It is important to take the time for a mid-year check-up of your teens, especially when it comes to their education. This ensures school success, helps keep them motivated and on the right track. Summer is still a few months away, and the 2nd semester is in full-swing, but summer is probably playing on their minds, as is the school year-end. Let’s help keep them positive until summer comes, so, they can feel free to relax and rejuvenate when they get their long break.
Remember that knowledge is power, so, it is vital that we educate ourselves regarding our teen’s experiences; either in school or when out. Being a teenager is hard enough without all the stress that comes hand-in-hand with education. Stress simply makes your teen more susceptible to other potential problems.
Keep Teens on Track and Motivated
There are a number of items the parent can check for mid-year learning success – more or less on their own – without seeming to be too intrusive. Mid-year is basically the time of year when parents can best assess how teens are coping at school. It is generally easier to determine what subjects they are good at, and where they might be struggling if they don’t find a new subject easy to grasp. A routine mid-year check, just might check the stress, and prevent either the parent or teen from being caught off-guard.
By now older teens may be experiencing classes that are more difficult, as high stakes tests draw near. So, it’s a great time to check for a dip or downslide in progress. Current test scores and grades can be checked on the teens’ teachers websites to get some idea of what is taking place with their marks if the child is not being forthcoming. If there is a problem, then arrange a meeting with the teacher – technology has not advanced so far that parents/teachers are no longer required to meet face-to-face. Develop a motivational plan for improved school performance, based on the results of that meeting.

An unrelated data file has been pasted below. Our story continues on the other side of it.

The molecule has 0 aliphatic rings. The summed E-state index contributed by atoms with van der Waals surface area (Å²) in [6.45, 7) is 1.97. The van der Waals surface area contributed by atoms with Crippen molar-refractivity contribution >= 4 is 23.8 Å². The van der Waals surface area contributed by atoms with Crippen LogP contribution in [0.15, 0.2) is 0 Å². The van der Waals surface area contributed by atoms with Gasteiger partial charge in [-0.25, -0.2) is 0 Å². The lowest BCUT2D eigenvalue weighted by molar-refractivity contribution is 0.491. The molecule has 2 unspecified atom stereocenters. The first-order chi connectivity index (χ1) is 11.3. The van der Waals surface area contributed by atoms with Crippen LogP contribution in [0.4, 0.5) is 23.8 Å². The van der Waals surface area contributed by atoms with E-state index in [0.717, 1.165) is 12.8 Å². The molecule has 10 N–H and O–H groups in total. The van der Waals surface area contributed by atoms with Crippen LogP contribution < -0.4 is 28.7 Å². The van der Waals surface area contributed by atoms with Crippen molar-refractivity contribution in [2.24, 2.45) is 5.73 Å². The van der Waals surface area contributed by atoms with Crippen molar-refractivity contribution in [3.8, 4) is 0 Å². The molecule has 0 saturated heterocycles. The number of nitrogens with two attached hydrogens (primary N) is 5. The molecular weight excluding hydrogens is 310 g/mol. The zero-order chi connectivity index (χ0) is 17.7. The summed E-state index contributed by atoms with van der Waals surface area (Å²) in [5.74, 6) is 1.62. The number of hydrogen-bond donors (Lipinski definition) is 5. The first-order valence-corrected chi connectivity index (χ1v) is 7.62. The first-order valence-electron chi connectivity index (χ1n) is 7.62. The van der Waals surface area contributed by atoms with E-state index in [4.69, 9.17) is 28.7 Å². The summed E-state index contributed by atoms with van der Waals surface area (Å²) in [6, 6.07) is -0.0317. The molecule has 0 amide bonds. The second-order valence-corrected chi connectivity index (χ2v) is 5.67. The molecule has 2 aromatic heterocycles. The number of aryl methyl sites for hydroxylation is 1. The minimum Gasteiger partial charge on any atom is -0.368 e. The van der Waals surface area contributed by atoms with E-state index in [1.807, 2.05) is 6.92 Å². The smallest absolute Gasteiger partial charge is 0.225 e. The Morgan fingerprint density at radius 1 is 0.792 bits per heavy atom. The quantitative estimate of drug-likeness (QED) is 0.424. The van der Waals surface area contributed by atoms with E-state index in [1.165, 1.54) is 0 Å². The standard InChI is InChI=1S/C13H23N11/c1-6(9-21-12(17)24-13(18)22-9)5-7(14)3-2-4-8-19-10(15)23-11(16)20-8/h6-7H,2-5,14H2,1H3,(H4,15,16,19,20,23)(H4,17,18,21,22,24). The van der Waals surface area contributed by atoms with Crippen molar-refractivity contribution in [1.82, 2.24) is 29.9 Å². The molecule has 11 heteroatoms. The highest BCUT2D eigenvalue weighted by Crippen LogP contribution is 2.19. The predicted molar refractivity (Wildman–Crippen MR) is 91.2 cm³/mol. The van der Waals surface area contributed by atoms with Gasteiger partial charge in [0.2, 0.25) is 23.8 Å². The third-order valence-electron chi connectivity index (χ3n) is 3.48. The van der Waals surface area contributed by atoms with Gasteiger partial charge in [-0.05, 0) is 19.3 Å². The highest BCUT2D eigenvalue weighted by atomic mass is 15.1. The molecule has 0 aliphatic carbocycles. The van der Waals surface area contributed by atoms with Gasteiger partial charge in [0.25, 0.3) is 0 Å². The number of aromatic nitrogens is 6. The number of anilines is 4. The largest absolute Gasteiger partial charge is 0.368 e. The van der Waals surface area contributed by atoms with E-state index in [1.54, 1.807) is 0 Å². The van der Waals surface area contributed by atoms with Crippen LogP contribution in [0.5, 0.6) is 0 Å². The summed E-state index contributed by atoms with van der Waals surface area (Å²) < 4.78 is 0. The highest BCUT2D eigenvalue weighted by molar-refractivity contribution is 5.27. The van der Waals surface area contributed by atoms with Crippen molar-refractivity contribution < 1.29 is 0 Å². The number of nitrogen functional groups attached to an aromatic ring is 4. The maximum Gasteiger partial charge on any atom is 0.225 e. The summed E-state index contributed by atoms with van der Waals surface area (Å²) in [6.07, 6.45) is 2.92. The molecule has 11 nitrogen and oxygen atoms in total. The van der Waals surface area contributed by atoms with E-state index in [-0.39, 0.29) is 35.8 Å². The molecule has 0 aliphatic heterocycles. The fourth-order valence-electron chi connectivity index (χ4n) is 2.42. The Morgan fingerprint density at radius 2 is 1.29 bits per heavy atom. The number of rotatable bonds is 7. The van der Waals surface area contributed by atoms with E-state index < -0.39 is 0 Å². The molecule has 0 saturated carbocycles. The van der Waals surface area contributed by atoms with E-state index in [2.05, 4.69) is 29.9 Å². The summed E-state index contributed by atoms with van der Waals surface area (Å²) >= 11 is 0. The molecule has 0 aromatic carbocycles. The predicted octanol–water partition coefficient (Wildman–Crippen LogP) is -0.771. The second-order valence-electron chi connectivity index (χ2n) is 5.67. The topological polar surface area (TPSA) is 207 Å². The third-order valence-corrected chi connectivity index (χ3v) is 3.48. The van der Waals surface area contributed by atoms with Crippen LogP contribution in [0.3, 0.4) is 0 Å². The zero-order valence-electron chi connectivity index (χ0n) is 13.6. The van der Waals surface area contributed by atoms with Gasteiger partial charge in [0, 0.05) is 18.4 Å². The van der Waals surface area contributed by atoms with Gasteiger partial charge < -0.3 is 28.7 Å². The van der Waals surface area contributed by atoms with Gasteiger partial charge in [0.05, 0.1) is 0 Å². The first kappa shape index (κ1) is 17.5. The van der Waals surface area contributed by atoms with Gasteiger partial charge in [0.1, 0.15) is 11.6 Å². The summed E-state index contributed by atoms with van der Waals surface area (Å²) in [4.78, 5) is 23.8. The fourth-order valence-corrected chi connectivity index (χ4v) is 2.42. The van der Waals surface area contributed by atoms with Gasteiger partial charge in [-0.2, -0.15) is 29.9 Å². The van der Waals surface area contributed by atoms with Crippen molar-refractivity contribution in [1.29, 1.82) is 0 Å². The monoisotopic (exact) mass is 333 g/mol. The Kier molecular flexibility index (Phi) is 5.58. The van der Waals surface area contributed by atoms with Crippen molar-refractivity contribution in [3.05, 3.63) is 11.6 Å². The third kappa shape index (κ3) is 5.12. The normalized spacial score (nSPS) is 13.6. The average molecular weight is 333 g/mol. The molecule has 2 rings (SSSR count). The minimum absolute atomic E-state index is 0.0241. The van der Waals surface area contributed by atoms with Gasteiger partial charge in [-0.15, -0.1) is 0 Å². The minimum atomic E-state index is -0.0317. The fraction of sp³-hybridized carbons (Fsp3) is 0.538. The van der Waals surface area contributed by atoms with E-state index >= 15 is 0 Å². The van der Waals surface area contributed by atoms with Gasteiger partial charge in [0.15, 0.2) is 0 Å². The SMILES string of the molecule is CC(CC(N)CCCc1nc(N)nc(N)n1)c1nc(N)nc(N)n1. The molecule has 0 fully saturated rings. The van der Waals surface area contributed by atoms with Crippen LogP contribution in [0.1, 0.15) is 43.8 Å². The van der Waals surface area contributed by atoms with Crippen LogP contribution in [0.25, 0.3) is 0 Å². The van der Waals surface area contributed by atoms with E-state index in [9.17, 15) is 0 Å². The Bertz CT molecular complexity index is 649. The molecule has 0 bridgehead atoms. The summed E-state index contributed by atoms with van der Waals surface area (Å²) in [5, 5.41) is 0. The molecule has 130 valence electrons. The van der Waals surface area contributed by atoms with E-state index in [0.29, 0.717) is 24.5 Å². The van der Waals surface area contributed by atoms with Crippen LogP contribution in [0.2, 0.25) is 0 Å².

Check up on the teens’ attendance and tardies. No parent likes to find out that a child has not attended school without their permission, but raising children is not an exact science. One of the major reasons for teens failing to thrive educationally is skipping class. These results can also be found on the school website. Isn’t technology marvelous? But remember we want to keep these teens motivated, so, if they have been skipping school, it is best to find out what the root cause is, not play the heavy handed parent.
While this might be difficult to assess, most parents seem know when a child or teen is having difficulty relating to peers, or making friends if you like. Peer support is very important to the self-esteem of children of most ages. They seem to do better at school if they have the support of friends their own age. Teens don’t need a lot of friends, but they do need a buddy or two who have good values with regards their own education. Concentrating on school work is a lot harder when you’re alone.
One idea for helping teens to make friends includes; identifying what is the child’s passion, and allowing them to pursue this in a peer-age-related group.
There are various other facts that can magnify mid-year stresses for teens, these include but are not limited to; activity overload, sleep deprivation, skipping meals and quite simply too much stress. It is interesting to note that 85% of teens say that they are too stressed, and they are not just saying this. If your teen says they are stressed – it pays to look into stress triggers. Best be safe than sorry is what my wise old mum would say.